cording to their respective antiquity, and the progress of Egyptian art determined. From this decisive epoch, Dr Young, aided by the systematic labours of Champollion, directed his studies successfully and almost exclusively to the enchorial manuscripts ; acquiring new and unanswerable proofs that his efforts were rightly directed, and crowning these efforts, and the labour of his valuable life, with his "Rudiments of an Egyptian Dictionary," in the enchoral character, which appeared as a supplement to the Rev. H. Tattam's " Grammar of the Egyptian Language," in 1836. He, nevertheless, continued to collect and publish much original hieroglyphic materials; leaving the interpretation of them to his more successful rival. But we feel called upon to state, by way of a slight counterpoise to the peccadilloes of Champollion, that Dr Young never fully admitted the authenticity of a system which supplied the defects of his own original and fundamental conceptions; we mean with regard to the phonetic hieroglyphics. For, our learned countryman speedily agreed to his rival's comprehensive views in regard to the general alphabetic force of the enchorial characters, as his ulterior researches and publications demonstrate; and in this respect, like Champollion, he found it necessary to relinquish his original opinion, that both the hieroglyphic and enchorial characters were ideographic, or signs of things rather than of sounds, with the exception of limited alphabets, or syllabaries, used for the expression of proper names and words in foreign languages.
The original discoverers assumed the Coptic to be the language of the hieroglyphics; and if the existing Coptic be the legitimate representative of the tongue of the Pharaohs—a fact admitted by all, except those scholars whose delight is to amuse themselves with startling theories,-the chain of Egyptian literature, during a period of 3600 years, or from about the eighteenth century before the Christian
era until the present time, would appear unbroken; and it furnishes a parallel coequal in antiquity and duration with the sacred and profane literature of the rest of the world.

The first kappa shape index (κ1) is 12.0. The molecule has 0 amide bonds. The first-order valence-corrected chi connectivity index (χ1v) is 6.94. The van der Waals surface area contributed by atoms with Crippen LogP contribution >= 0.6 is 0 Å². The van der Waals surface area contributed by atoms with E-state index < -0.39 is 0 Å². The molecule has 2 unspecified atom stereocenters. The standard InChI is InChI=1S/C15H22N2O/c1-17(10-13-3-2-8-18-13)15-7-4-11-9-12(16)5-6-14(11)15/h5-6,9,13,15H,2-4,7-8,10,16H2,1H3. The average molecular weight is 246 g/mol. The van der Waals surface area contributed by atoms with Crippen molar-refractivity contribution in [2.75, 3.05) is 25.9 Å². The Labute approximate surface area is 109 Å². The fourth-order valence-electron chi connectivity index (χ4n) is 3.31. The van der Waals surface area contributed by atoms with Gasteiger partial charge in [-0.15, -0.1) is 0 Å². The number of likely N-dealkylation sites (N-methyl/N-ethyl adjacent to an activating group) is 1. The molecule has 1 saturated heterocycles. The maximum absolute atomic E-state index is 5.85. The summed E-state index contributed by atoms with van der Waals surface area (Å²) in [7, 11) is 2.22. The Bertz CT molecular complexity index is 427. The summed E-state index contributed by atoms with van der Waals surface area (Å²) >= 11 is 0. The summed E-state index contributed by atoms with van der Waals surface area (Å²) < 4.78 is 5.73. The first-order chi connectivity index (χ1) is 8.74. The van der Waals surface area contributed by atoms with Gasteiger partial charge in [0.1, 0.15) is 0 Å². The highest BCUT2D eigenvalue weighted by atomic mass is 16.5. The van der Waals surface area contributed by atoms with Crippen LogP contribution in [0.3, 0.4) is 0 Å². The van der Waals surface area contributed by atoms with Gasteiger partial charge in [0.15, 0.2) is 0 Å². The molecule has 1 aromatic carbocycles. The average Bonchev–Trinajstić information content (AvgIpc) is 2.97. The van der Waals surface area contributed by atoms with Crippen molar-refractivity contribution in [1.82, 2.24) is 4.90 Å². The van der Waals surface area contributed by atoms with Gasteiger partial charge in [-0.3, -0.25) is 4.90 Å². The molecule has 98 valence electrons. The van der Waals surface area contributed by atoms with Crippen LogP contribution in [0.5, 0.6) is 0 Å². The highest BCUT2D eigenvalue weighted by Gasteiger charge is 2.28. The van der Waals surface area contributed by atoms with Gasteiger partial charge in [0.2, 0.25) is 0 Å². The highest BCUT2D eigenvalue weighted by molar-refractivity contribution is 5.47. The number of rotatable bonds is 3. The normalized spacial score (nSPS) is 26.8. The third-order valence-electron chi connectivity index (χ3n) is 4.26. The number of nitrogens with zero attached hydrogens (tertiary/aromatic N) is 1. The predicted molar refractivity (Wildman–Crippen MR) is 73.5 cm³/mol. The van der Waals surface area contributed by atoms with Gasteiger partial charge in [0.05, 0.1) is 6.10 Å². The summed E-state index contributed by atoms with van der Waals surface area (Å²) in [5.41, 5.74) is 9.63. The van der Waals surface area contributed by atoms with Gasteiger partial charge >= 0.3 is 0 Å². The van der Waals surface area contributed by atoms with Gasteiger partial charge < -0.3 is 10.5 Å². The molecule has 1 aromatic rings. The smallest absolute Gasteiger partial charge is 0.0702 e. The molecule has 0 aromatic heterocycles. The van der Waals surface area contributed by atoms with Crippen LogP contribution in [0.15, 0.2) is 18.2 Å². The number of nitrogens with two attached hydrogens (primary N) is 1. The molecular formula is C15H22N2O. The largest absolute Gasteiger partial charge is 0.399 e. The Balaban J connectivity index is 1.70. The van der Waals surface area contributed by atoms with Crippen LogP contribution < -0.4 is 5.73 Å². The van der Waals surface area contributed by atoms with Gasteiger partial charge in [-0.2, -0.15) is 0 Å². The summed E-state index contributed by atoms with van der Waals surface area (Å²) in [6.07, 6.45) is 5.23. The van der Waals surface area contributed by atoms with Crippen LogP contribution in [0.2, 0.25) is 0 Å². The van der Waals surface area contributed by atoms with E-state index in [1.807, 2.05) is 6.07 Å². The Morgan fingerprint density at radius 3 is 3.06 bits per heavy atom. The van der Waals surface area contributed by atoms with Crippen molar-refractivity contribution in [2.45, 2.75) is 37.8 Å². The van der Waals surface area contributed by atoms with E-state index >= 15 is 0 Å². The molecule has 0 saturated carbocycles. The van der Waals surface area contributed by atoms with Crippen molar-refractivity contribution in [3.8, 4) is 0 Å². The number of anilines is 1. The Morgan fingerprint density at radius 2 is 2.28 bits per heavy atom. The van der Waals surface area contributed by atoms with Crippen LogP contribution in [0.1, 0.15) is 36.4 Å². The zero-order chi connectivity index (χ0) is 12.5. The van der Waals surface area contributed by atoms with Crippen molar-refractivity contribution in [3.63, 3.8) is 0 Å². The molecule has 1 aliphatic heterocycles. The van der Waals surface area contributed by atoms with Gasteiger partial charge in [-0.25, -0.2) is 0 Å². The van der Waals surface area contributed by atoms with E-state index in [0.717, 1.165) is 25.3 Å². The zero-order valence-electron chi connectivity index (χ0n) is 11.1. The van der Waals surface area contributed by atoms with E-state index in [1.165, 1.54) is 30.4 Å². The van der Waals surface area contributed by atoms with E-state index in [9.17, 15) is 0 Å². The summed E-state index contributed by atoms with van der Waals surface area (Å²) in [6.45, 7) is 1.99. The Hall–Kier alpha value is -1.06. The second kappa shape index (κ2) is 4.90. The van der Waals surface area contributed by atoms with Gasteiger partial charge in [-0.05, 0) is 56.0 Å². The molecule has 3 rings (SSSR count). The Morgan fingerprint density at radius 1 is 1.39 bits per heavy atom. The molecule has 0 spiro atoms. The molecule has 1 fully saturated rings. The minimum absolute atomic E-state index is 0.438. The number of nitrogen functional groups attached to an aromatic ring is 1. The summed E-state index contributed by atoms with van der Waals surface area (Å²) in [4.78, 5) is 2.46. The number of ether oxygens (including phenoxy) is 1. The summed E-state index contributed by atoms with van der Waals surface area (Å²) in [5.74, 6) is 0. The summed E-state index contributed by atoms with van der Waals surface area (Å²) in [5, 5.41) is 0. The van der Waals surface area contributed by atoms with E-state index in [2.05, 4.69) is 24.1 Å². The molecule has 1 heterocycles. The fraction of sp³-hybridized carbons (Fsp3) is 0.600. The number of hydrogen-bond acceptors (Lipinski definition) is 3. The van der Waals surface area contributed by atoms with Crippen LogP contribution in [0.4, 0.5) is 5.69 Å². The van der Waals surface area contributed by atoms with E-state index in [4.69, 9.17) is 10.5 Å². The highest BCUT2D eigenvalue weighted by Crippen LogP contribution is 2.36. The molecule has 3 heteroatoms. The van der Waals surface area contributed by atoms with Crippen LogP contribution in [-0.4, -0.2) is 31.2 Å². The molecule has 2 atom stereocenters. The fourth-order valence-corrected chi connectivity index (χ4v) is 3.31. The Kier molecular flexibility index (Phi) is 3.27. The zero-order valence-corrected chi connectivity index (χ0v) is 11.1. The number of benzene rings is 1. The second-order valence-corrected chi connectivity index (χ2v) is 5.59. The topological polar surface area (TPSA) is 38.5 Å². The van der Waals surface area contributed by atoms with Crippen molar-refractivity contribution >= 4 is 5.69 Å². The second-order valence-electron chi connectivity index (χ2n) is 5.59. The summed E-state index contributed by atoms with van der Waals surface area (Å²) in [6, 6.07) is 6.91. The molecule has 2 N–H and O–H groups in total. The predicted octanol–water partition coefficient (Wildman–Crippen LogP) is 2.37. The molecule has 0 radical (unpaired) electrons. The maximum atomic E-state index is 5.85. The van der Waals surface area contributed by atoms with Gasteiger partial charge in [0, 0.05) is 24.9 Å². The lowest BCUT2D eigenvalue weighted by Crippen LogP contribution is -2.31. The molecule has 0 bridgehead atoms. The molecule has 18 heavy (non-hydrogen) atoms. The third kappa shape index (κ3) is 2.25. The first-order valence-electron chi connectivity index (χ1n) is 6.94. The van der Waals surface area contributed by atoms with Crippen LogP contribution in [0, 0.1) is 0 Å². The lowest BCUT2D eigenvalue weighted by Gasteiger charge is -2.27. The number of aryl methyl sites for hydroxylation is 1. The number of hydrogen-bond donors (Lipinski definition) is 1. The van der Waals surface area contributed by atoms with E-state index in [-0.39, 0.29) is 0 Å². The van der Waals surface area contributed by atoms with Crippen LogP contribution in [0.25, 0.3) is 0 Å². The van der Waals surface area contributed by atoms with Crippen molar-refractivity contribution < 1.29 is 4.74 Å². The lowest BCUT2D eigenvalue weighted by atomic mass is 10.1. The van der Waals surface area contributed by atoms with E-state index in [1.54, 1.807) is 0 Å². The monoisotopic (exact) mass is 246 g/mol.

The Coptic versions of the Scriptures present us with the Coptic or Egyptian dialects, as they were known in the age of the latest hieroglyphic inscriptions and enchorial writing, (when the enchorial or ancient national character, became finally superseded by the present Coptic alphabet), and, consequently, with the data for rendering the hieroglyphic and enchorial alphabets, if well established, available for the interpretation of the latter inscriptions and papyri; and, more remotely, in reference to those of the ages before the language had suffered the changes and corruptions necessarily incidental on the sojournment of the Jewish nation, and the successive Persian, Macedonian, and Roman dominations. For, it is not to be supposed that the tongue of the Pagan inhabitants, the authors of the inscriptions and of the enchorial manuscripts, remained in its original purity at a time when that of the Christians (whose descendants of the present day proclaim themselves, by their physical conformation, to be the true representatives of their mummied and sculptured ancestors) was a mongrel language; retaining, however, unquestionable proofs of its descent. We here differ from the opinion of Champollion and his disciples, that the inscriptions present no variation of language from the age of Sesostris till that of Antoninus; and we fully agree with MM. Klaproth† and Janelli,‡ that under the Pharaohs, the Persians, the Ptolemies, and the Cæsars, it was, to a certain extent, different; although we cannot, with the first-mentioned writer, consent to follow the course of corruption to the Arabian domination, (Examen, p. 16), having before us the Biblical versions four centuries older.
We must likewise dissent, until evidence be adduced to the contrary, from the view advanced by Janelli, Count
'Hieroglyphics" of the Egyptian Society, and the Royal Society of Literature, 1823, 1828. Plates 1 to 80.
† Examen Critique, &c. Paris, 1832.
Alcune Questioni, &c. Neapoli, 1830. See Report on this System, Transactions of the Royal Society of Literature, Vol. III. Part I.